TALLAHASSEE, Fla. /Florida Newswire/ -– Governor Charlie Crist today, along with Florida Department of Juvenile Justice (DJJ) Secretary Frank Peterman Jr. recognized “success stories” of youth who have received services from the department and its provider partners and chosen a new direction for their lives. “Florida’s children are one of our most important resources for securing Florida’s future,” said Governor Crist. “I commend Secretary Peterman and the department for the substantial improvements that Florida has achieved in helping at-risk young people in building a brighter future for themselves.”
Governor Crist and Secretary Peterman recognized Youth Success Week Ambassadors Ashley Hall of Gadsden County and Natalie Simmons of Leon County. Ashley attended Tallahassee Marine Institute and earned her GED at Dove Vocational Academy for Girls in Graceville. Currently a student at Tallahassee Community College, she is a recipient of a Bill Bankhead Scholarship, which is funded and coordinated by the Florida Juvenile Justice Foundation. She was also recently named Miss North Florida USA 2010 and is a juvenile prevention advocate who encourages youth to avoid at-risk behavior.
Twelve years ago, Natalie Simmons was helping raise her siblings and facing many challenges. She had been abused and turned to substance abuse and began failing in school and fighting with her mother. After completing the 9th and 10th grades at the PACE Center for Girls in Tallahassee, she successfully transitioned back to her high school. PACE, one of DJJ’s largest program providers, is an alternative school that offers girls an opportunity to get an education when they find it impossible to do so in a traditional school setting. Natalie now has a job and is a parent.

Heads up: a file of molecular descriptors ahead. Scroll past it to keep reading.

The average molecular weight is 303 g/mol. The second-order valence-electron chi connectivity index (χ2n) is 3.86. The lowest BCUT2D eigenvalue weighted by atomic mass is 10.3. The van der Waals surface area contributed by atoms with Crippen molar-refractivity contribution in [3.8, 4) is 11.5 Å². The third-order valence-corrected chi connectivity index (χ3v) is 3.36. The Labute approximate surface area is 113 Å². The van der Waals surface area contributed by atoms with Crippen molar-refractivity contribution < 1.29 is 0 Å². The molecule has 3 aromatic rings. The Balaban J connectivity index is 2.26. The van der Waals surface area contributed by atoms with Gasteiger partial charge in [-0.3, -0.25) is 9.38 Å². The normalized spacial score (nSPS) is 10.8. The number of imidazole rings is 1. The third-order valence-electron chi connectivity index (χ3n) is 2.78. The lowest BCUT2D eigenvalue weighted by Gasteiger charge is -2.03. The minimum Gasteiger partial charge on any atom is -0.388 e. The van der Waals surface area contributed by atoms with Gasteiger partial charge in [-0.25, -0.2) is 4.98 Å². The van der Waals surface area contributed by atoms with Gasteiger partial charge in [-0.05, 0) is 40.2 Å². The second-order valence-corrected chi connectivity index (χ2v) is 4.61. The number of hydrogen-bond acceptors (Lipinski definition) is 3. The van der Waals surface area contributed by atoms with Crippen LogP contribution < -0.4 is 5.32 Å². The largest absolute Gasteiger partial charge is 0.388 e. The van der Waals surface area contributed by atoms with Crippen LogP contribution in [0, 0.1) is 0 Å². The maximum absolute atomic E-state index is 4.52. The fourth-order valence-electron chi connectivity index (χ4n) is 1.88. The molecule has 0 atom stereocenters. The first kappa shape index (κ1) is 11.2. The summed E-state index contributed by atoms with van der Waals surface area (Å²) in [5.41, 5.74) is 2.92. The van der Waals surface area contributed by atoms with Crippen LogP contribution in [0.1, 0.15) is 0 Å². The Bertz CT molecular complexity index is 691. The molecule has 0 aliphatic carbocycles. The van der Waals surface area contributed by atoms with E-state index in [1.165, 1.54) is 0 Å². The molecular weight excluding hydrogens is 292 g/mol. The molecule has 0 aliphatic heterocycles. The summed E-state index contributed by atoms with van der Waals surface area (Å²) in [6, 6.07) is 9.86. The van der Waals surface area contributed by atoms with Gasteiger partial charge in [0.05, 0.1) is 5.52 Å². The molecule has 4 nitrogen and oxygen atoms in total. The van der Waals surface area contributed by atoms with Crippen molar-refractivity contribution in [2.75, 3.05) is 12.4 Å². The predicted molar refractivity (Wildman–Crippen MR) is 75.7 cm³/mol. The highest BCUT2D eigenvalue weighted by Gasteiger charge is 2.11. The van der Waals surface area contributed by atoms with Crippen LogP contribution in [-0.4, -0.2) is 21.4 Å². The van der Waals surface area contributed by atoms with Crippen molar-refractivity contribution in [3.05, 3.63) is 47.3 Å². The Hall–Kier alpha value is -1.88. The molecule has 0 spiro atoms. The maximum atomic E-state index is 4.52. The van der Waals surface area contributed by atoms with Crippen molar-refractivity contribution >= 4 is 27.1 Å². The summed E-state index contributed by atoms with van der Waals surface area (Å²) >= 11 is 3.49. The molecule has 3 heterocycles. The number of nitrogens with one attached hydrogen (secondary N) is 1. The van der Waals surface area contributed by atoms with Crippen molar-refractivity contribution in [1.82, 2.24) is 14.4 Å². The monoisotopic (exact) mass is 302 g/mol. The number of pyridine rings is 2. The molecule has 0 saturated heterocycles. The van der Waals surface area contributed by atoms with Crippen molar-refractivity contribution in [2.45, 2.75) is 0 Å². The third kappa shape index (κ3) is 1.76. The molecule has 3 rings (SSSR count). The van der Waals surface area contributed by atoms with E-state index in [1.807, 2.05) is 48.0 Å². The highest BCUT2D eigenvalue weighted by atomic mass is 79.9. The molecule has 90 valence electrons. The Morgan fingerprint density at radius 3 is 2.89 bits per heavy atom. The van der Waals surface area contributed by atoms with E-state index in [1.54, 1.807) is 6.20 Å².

Data for 2007-08 from the DJJ Office of Research and Planning shows that the youth referral rate is at an all-time low, and prevention programs are showing a 93 percent success rate in keeping children out of the juvenile justice system. In addition, the number of juvenile felony arrests statewide have declined.
“Community partnerships and volunteer assistance dramatically improve the chances of our young people’s success,” said Secretary Frank Peterman, Jr. “Today I want to shine a light on those successes, and show the important roles that DJJ, our partners and volunteers have in helping our kids.”
Senator Al Lawson, the Governor’s Chief Child Advocate Jim Kallinger, and Florida Juvenile Justice Foundation Chairman Marjorie Turnbull also participated in the event. This year’s theme, “Part of the Community, Part of the Solution,” highlights the victory of Florida’s at-risk and troubled children in turning around their lives, as well as the vital contributions communities make through partnership with DJJ.
Secretary Peterman kicked off the weeklong celebration Monday, April 19, in Tampa. DJJ and its partners are commemorating DJJ Youth Success Week with local community events throughout the state. (For details, please visit www.djj.state.fl.us/jjweek ). DJJ Youth Success Week focal events include displays in the Capitol, 2nd Floor Rotunda today and tomorrow, and the Florida Juvenile Justice Foundation Youth Investment Awards “Completion Ceremony” at the LeRoy Collins Leon County Public Library in Tallahassee on Thursday at 6 p.m.